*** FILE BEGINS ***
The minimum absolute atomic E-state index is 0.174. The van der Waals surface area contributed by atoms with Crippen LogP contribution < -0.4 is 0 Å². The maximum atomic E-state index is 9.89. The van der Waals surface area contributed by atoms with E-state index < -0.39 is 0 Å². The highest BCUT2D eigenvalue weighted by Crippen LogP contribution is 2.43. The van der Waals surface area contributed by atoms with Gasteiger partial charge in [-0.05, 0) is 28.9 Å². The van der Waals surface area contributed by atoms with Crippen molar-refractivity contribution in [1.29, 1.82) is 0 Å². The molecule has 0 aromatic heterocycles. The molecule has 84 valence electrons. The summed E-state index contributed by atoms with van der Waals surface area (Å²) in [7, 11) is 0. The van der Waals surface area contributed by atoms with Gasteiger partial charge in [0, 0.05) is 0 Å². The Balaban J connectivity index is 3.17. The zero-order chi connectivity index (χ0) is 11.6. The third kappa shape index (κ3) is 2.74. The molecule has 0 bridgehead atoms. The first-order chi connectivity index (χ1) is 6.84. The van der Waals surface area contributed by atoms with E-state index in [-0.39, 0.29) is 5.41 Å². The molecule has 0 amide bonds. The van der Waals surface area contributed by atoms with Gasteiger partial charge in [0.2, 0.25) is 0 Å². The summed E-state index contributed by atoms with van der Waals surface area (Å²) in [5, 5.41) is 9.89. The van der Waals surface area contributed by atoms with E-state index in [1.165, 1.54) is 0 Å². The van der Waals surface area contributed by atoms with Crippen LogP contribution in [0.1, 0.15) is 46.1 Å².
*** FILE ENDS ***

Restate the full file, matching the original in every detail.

The minimum absolute atomic E-state index is 0.174. The van der Waals surface area contributed by atoms with Crippen LogP contribution < -0.4 is 0 Å². The maximum atomic E-state index is 9.89. The van der Waals surface area contributed by atoms with E-state index < -0.39 is 0 Å². The highest BCUT2D eigenvalue weighted by Crippen LogP contribution is 2.43. The van der Waals surface area contributed by atoms with Gasteiger partial charge in [-0.05, 0) is 28.9 Å². The van der Waals surface area contributed by atoms with Crippen molar-refractivity contribution in [1.29, 1.82) is 0 Å². The molecule has 0 aromatic heterocycles. The molecule has 84 valence electrons. The summed E-state index contributed by atoms with van der Waals surface area (Å²) in [7, 11) is 0. The van der Waals surface area contributed by atoms with Gasteiger partial charge in [0, 0.05) is 0 Å². The Balaban J connectivity index is 3.17. The zero-order chi connectivity index (χ0) is 11.6. The third kappa shape index (κ3) is 2.74. The molecule has 0 bridgehead atoms. The first-order chi connectivity index (χ1) is 6.84. The van der Waals surface area contributed by atoms with E-state index in [-0.39, 0.29) is 5.41 Å². The molecule has 0 amide bonds. The van der Waals surface area contributed by atoms with Gasteiger partial charge in [0.2, 0.25) is 0 Å². The summed E-state index contributed by atoms with van der Waals surface area (Å²) in [5, 5.41) is 9.89. The van der Waals surface area contributed by atoms with E-state index in [1.165, 1.54) is 0 Å². The van der Waals surface area contributed by atoms with Crippen LogP contribution in [0.1, 0.15) is 46.1 Å².